Tara knew what she needed to do to entice a man. She pulled on her figure-hugging mohair sweater showing off her shapely bosom and wobbly muffin top. The zip on her jeans wouldn’t go all the way up to the button, but she felt they would easily stay up as long as she didn’t sit down.
“MMMM…” SHE MUSED TO HERSELF, “ALL THE EASIER TO GET THEM OFF.”
After wrestling to get her shoes on – without bending over – Tara did one last check in the mirror, smiled her big toothy grin and headed swiftly down the apartment block steps. Tara always seemed to be running late these days, “Oh well,” she thought to herself, she didn’t want to appear too keen.
Nigel was already sitting at the table when Tara finally floated across the dimly lit restaurant. She’d been practicing this ‘floaty’ entrance all day at work; she’d read in Cosmo how this style of walking, but seemingly not walking, would instantly beguile a man. What she didn’t make allowances for was the fact that she hadn’t been able to do her high tops up properly and no amount of ‘floating’ was going to stop her tripping and landing straight into the lap of her somewhat startled date.
All was not lost she thought to herself as she gazed dreamily up into those deep, sea green, eyes – Tara had read the entire Shopaholic series and knew how much men adored ditsy, quirky, eccentric, ‘funny little things’ – Nigel stiffened, but not in the place you might expect,
“TARA, YOU’RE LATE, ARE YOU PISSED?”
Tara felt more than a little wounded at Nigel’s less than Darcyesque welcome as she tried to extract her earring from his button-down collar with grace and aplomb. It took two waiters and the Maitre d’ to untangle them, as her hair had also became entwined with his ridiculously large cufflinks.
Finally liberated Tara sat low down in her chair, legs almost at right angles to her body, unable to bend in the middle. Her Chignon had unraveled itself into an unholy mess. Her intention had been to quickly release it later, letting loose all her golden locks in one smooth move as they slipped into a Martini, and hopefully between her crisp, starched, pure white sheets. Nigel just sat opposite staring with his mouth wide open. In an attempt to lighten the mood, plucking an olive from her drink, she flicked it towards his gaping chasm. Shot! Straight to the back of his …. throat. Whoops!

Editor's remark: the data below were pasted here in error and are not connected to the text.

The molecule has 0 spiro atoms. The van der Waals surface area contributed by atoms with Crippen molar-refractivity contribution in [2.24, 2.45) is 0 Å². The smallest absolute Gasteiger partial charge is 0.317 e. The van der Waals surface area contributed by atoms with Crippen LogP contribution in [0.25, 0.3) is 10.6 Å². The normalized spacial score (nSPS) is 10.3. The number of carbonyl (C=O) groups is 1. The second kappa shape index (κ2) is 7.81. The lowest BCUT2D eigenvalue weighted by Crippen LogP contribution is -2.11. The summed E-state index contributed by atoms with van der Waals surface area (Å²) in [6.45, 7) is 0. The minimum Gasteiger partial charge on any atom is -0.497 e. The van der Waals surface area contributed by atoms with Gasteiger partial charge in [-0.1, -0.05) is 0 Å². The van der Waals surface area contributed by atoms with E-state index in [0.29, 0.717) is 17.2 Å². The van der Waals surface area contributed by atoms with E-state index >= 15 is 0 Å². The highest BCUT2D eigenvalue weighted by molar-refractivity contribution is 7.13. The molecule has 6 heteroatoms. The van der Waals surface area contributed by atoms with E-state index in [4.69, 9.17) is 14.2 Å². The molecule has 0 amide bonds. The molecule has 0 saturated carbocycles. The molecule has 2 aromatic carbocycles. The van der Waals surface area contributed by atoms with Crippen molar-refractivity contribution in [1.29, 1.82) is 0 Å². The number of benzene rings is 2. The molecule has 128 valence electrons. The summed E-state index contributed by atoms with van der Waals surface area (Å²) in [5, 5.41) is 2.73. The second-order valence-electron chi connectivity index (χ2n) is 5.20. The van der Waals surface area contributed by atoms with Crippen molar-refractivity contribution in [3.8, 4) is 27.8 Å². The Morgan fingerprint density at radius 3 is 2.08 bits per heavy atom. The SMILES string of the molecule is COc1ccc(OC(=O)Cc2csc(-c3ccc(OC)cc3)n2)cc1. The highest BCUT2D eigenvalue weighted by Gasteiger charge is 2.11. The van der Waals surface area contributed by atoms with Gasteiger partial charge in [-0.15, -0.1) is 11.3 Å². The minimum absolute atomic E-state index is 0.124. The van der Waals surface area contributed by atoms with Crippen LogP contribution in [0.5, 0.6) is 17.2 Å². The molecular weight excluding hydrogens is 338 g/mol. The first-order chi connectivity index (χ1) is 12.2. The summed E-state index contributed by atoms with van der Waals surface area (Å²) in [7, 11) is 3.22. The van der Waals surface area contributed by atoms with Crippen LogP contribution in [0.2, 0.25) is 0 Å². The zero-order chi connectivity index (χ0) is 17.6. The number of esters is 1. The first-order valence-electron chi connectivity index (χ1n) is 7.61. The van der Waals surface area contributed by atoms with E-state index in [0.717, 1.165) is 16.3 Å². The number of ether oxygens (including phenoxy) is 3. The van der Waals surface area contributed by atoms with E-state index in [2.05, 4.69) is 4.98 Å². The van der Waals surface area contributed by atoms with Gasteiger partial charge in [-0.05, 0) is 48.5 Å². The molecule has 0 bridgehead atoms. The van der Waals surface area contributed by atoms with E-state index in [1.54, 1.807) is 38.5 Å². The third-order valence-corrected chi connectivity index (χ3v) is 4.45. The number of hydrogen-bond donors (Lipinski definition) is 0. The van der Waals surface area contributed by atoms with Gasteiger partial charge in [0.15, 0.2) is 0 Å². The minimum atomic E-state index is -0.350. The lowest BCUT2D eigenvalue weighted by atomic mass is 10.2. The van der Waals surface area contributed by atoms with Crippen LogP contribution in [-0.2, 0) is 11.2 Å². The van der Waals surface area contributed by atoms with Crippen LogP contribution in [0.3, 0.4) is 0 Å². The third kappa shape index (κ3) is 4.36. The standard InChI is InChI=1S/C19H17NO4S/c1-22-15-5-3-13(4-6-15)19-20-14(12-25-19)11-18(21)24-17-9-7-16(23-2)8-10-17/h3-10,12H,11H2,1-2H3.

Nigel gasping for air threw himself to the ground while horrified patrons looked on. Fortunately, Tara was the dedicated first aider in her office building and knew exactly what to do. As her jeans had started to ride down she could only manage a penguin waddle over to where Nigel was rapidly turning from puce to blue. Intent on looking the part of the heroine she had no choice but to remove her jeans in order to quickly save his life. She did this with a struggle but felt pride releasing the rest of her chignon and tossed her head from side to side.
“For Christ’s sake, isn’t anyone going to help this man?” Shouted some random customer.
“Hey!” Tara replied indignantly, “these things take time you know, I’m on it!”
As she returned to the task in hand a small crowd were kneeling down beside Nigel. A tall, dark, handsome stranger had him in a reverse bear hug and was pumping his skinny, but fairly fanciable frame.
“Try not to break him,” Tara guffawed, “We haven’t even had starters yet.”
Many a true word is spoken in jest… With what appeared to be a few broken ribs, concussion from Nigel hitting his head as he landed on the floor, and both front teeth sticking out through his top lip; he was carted off to the nearest hospital. Tara watched as the paramedics trollied him out between the bolted down tables, raised her thumb to her ear, her pinky to her mouth,
“Call me, OK?”
THIS STORY IS DEDICATED TO CYNTHIA BREWER, NOT BECAUSE SHE WAS MY INSPIRATION FOR TARA, BUT BECAUSE SHE WAS THE FIRST TO READ THIS, AND DID ME THE COURTESY OF TELLING ME IT MADE HER LAUGH.
Lisa Ives for Pf Magazine